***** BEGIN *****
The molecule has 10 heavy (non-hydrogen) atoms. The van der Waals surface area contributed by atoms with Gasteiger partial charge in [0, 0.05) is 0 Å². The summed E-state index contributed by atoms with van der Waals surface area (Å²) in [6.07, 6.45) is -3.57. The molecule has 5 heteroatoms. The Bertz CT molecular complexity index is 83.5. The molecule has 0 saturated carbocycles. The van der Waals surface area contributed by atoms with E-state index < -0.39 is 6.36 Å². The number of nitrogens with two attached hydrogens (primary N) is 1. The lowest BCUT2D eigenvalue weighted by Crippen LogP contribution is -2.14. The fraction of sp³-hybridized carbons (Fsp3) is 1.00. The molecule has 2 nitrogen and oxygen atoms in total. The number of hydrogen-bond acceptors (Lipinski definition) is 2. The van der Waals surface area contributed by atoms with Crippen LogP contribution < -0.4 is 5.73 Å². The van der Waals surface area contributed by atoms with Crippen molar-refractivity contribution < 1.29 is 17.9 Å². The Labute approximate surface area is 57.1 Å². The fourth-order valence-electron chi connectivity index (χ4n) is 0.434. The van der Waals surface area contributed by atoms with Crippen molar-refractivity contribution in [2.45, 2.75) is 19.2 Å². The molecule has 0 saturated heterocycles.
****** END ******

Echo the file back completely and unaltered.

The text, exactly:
The molecule has 10 heavy (non-hydrogen) atoms. The van der Waals surface area contributed by atoms with Gasteiger partial charge in [0, 0.05) is 0 Å². The summed E-state index contributed by atoms with van der Waals surface area (Å²) in [6.07, 6.45) is -3.57. The molecule has 5 heteroatoms. The Bertz CT molecular complexity index is 83.5. The molecule has 0 saturated carbocycles. The van der Waals surface area contributed by atoms with E-state index < -0.39 is 6.36 Å². The number of nitrogens with two attached hydrogens (primary N) is 1. The lowest BCUT2D eigenvalue weighted by Crippen LogP contribution is -2.14. The fraction of sp³-hybridized carbons (Fsp3) is 1.00. The molecule has 2 nitrogen and oxygen atoms in total. The number of hydrogen-bond acceptors (Lipinski definition) is 2. The van der Waals surface area contributed by atoms with Crippen LogP contribution < -0.4 is 5.73 Å². The van der Waals surface area contributed by atoms with Crippen molar-refractivity contribution < 1.29 is 17.9 Å². The Labute approximate surface area is 57.1 Å². The fourth-order valence-electron chi connectivity index (χ4n) is 0.434. The van der Waals surface area contributed by atoms with Crippen molar-refractivity contribution in [2.45, 2.75) is 19.2 Å². The molecule has 0 saturated heterocycles.